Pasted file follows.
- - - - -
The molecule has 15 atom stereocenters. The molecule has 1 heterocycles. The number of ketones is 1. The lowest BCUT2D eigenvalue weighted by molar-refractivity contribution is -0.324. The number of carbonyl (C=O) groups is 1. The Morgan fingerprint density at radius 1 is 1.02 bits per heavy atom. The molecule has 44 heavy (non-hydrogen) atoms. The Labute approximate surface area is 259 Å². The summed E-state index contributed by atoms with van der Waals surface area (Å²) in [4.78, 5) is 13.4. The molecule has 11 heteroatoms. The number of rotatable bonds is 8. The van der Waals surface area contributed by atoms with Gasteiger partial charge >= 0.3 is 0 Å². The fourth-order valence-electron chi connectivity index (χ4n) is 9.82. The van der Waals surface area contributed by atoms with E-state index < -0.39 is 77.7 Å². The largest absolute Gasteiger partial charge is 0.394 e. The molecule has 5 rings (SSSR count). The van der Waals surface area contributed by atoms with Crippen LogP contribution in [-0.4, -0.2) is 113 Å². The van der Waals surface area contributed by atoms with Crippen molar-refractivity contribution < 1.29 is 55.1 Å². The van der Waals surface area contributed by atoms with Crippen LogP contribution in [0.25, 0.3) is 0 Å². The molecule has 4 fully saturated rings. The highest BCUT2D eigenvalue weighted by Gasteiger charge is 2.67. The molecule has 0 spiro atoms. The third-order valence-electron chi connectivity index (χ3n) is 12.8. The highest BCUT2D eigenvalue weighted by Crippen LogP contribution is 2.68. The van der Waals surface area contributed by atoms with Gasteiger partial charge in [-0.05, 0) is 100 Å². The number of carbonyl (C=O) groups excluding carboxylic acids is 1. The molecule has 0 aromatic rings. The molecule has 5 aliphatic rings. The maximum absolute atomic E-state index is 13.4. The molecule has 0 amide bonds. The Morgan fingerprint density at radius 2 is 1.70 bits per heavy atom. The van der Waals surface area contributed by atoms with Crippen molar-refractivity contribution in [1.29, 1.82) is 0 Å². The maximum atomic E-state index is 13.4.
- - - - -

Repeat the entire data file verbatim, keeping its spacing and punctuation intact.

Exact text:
The molecule has 15 atom stereocenters. The molecule has 1 heterocycles. The number of ketones is 1. The lowest BCUT2D eigenvalue weighted by molar-refractivity contribution is -0.324. The number of carbonyl (C=O) groups is 1. The Morgan fingerprint density at radius 1 is 1.02 bits per heavy atom. The molecule has 44 heavy (non-hydrogen) atoms. The Labute approximate surface area is 259 Å². The summed E-state index contributed by atoms with van der Waals surface area (Å²) in [4.78, 5) is 13.4. The molecule has 11 heteroatoms. The number of rotatable bonds is 8. The van der Waals surface area contributed by atoms with Gasteiger partial charge >= 0.3 is 0 Å². The fourth-order valence-electron chi connectivity index (χ4n) is 9.82. The van der Waals surface area contributed by atoms with E-state index < -0.39 is 77.7 Å². The largest absolute Gasteiger partial charge is 0.394 e. The molecule has 5 rings (SSSR count). The van der Waals surface area contributed by atoms with Crippen LogP contribution in [-0.4, -0.2) is 113 Å². The van der Waals surface area contributed by atoms with Crippen molar-refractivity contribution < 1.29 is 55.1 Å². The van der Waals surface area contributed by atoms with Crippen LogP contribution in [0.25, 0.3) is 0 Å². The molecule has 4 fully saturated rings. The highest BCUT2D eigenvalue weighted by Gasteiger charge is 2.67. The molecule has 0 spiro atoms. The third-order valence-electron chi connectivity index (χ3n) is 12.8. The highest BCUT2D eigenvalue weighted by Crippen LogP contribution is 2.68. The van der Waals surface area contributed by atoms with Gasteiger partial charge in [-0.05, 0) is 100 Å². The number of carbonyl (C=O) groups excluding carboxylic acids is 1. The molecule has 0 aromatic rings. The molecule has 5 aliphatic rings. The maximum absolute atomic E-state index is 13.4. The molecule has 0 amide bonds. The Morgan fingerprint density at radius 2 is 1.70 bits per heavy atom. The van der Waals surface area contributed by atoms with Crippen molar-refractivity contribution in [1.29, 1.82) is 0 Å². The maximum atomic E-state index is 13.4.